Symbolism fills `Orpheus' in D.C.

Actors are making a noble effort with Williams' script


May 22, 2004|By J. Wynn Rousuck | J. Wynn Rousuck,SUN THEATER CRITIC

As the centerpieces of its summer-long Tennessee Williams festival, Washington's Kennedy Center is producing the playwright's three greatest hits. Across town, however, Arena Stage has boldly mounted one of Williams' more troubled and rarely seen plays, Orpheus Descending.

Williams spent 17 years writing and rewriting this script, which had been his first professionally produced play - and his first commercial failure - under the title Battle of Angels in 1940.

In 1957, when Williams re-christened it Orpheus Descending and declared it "finally finished," it not only contained versions of many of his classic characters - the sensual stranger, the dying patriarch, the woman lost in a fantasy world - but enough religious and mythological imagery to choke several plays.

And, intriguing as it may be to see Orpheus Descending in the context of the other Williams' plays being staged in Washington, Orpheus remains more of a curiosity than a satisfying theatrical experience.

One indication of the text's defects is the way the tone of director Molly Smith's production veers awkwardly between realism and surrealism.

For example, the female protagonist, Lady Torrance, is played by Chandler Vinton in a completely naturalistic and empathetic manner as the frustrated wife of a sick, mean-spirited, elderly husband. At the other end of the spectrum, Frederick Strother's character of a conjure man is jarringly enigmatic and otherworldly.

The design elements only add to the production's confused tone. The edges of the walls and floor of designer Bill C. Ray's set are singed (representing the fiery underworld of the Orpheus myth?) and designer Michael Gilliam's background lighting frequently and inexplicably changes color from fuchsia to blue to red.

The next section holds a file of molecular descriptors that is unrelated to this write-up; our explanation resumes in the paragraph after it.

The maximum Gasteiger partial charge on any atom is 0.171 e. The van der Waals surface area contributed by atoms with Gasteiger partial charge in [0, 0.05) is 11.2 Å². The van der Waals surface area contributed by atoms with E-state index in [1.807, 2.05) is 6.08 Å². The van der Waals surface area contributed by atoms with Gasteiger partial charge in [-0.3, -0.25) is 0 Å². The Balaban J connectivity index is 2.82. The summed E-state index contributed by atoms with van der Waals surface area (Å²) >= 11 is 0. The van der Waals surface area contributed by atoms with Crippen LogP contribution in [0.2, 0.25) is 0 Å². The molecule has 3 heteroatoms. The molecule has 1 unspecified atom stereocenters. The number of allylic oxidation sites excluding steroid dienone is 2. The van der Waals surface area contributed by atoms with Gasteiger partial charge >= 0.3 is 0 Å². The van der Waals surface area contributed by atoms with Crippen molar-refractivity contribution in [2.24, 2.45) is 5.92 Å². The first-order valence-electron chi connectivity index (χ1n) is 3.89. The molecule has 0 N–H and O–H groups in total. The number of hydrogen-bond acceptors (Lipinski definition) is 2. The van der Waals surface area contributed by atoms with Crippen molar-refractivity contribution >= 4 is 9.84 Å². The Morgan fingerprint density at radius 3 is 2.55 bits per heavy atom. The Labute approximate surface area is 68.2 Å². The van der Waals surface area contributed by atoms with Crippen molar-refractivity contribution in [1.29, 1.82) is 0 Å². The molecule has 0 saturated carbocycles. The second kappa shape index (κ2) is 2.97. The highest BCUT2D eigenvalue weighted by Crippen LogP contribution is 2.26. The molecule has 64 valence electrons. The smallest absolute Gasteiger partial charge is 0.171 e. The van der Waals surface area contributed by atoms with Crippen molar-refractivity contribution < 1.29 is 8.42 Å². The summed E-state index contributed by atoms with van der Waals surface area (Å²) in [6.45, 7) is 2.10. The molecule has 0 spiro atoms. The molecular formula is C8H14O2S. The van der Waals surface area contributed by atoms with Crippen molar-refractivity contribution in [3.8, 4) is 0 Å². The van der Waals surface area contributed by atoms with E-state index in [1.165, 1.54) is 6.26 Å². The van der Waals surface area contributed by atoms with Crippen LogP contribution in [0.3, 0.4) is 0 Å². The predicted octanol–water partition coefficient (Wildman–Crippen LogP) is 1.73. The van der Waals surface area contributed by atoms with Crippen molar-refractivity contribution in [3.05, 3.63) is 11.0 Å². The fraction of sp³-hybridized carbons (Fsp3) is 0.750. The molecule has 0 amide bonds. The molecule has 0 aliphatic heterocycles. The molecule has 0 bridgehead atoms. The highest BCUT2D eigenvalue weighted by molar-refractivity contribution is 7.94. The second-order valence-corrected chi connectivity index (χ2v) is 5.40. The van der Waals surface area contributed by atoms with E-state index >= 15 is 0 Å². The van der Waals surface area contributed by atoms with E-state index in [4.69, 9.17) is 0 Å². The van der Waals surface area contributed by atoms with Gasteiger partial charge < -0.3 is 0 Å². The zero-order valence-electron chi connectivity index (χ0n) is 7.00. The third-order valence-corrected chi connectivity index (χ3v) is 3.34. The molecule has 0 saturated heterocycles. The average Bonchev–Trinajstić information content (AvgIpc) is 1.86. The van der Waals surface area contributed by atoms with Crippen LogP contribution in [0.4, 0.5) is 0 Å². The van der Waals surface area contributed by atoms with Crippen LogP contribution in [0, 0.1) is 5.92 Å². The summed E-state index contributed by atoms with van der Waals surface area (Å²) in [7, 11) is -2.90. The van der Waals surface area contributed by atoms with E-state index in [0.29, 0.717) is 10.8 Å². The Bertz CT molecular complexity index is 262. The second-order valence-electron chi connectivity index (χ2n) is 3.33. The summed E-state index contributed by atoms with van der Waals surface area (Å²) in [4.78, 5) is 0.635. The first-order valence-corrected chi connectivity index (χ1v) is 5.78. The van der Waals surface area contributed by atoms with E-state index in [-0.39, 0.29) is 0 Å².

Williams' plot concerns a drifter named Valentine Xavier who takes a job in a dry goods store, ostensibly to help the ailing proprietor's wife, Lady. Like Orpheus rescuing Eurydice from the afterworld, Val resurrects long-dead passions in Lady.

For the first half of Smith's production, Vinton's Lady and Matt Bogart's handsome, guitar-strumming Val remain emotionally distant. Even when they acknowledge and act on their passion, however, the connection they forge seems motivated more by need than desire.

There are several other types of passion represented on stage as well. Kate Goehring's Carol Cutrere is a self-proclaimed "exhibitionist," a half-crazed, hedonistic modern-day Cassandra - no wonder she's a pariah in this hypocritically self-righteous small town. And Janice Duclos' Vee Talbott, the sheriff's wife, is an artist prone to visions that are slowly destroying her eyesight.

Williams laid the symbolism on thickly in this play. Val's guitar is a stand-in for Orpheus' lyre; his snakeskin jacket suggests everything from the snake in the Garden of Eden to the snakebite that doomed Eurydice to the notion of shedding a skin and starting again. There's even a Greek chorus in the form of gossiping townswomen (portrayed as stereotypically as their redneck husbands). The play is also rife with references to death, but though the action ends the day before Easter, there's no resurrection in Williams' updated Orpheus tale.

One reason Orpheus Descending may have meant so much to Williams is that he put so much into it - not just time, but almost all of the themes and character types that drove his work. In the end, it's too much for one play to bear. And, noble as most of the efforts of Arena's stalwart actors may be, they can't enliven this labored script.

Orpheus Descending

Where: Arena Stage, 1101 Sixth St., S.W., Washington

When: 7:30 p.m. Tuesdays, Wednesdays and Sundays, 8 p.m. Thursdays-Saturdays; matinees at 2 p.m. Saturdays and most Sundays, noon May 26, June 1 and 2. Through June 27

Tickets: $40-$59

Call: 202-488-3300

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